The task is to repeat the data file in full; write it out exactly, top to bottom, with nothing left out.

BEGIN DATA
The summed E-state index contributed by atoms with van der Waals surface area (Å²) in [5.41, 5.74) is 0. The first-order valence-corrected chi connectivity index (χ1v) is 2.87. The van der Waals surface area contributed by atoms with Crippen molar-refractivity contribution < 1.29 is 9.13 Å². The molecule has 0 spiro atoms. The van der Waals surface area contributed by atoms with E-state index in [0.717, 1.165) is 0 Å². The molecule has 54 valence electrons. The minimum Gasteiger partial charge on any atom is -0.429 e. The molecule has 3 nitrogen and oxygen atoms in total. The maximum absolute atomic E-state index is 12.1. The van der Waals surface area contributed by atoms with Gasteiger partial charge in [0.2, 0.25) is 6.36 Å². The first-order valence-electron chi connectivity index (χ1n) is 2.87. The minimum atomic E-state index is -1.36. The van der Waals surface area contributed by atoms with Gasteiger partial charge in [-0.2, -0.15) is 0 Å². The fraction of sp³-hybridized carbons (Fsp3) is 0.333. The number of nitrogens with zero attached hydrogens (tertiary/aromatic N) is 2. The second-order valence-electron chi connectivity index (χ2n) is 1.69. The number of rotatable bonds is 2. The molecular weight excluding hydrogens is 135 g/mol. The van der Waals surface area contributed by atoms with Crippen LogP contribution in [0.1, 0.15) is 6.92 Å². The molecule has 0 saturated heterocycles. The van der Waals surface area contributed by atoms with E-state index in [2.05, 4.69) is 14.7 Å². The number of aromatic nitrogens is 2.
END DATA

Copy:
The summed E-state index contributed by atoms with van der Waals surface area (Å²) in [5.41, 5.74) is 0. The first-order valence-corrected chi connectivity index (χ1v) is 2.87. The van der Waals surface area contributed by atoms with Crippen molar-refractivity contribution < 1.29 is 9.13 Å². The molecule has 0 spiro atoms. The van der Waals surface area contributed by atoms with E-state index in [0.717, 1.165) is 0 Å². The molecule has 54 valence electrons. The minimum Gasteiger partial charge on any atom is -0.429 e. The molecule has 3 nitrogen and oxygen atoms in total. The maximum absolute atomic E-state index is 12.1. The van der Waals surface area contributed by atoms with Gasteiger partial charge in [0.2, 0.25) is 6.36 Å². The first-order valence-electron chi connectivity index (χ1n) is 2.87. The minimum atomic E-state index is -1.36. The van der Waals surface area contributed by atoms with Gasteiger partial charge in [-0.2, -0.15) is 0 Å². The fraction of sp³-hybridized carbons (Fsp3) is 0.333. The number of nitrogens with zero attached hydrogens (tertiary/aromatic N) is 2. The second-order valence-electron chi connectivity index (χ2n) is 1.69. The number of rotatable bonds is 2. The molecular weight excluding hydrogens is 135 g/mol. The van der Waals surface area contributed by atoms with Crippen LogP contribution in [0.1, 0.15) is 6.92 Å². The molecule has 0 saturated heterocycles. The van der Waals surface area contributed by atoms with E-state index in [2.05, 4.69) is 14.7 Å². The number of aromatic nitrogens is 2.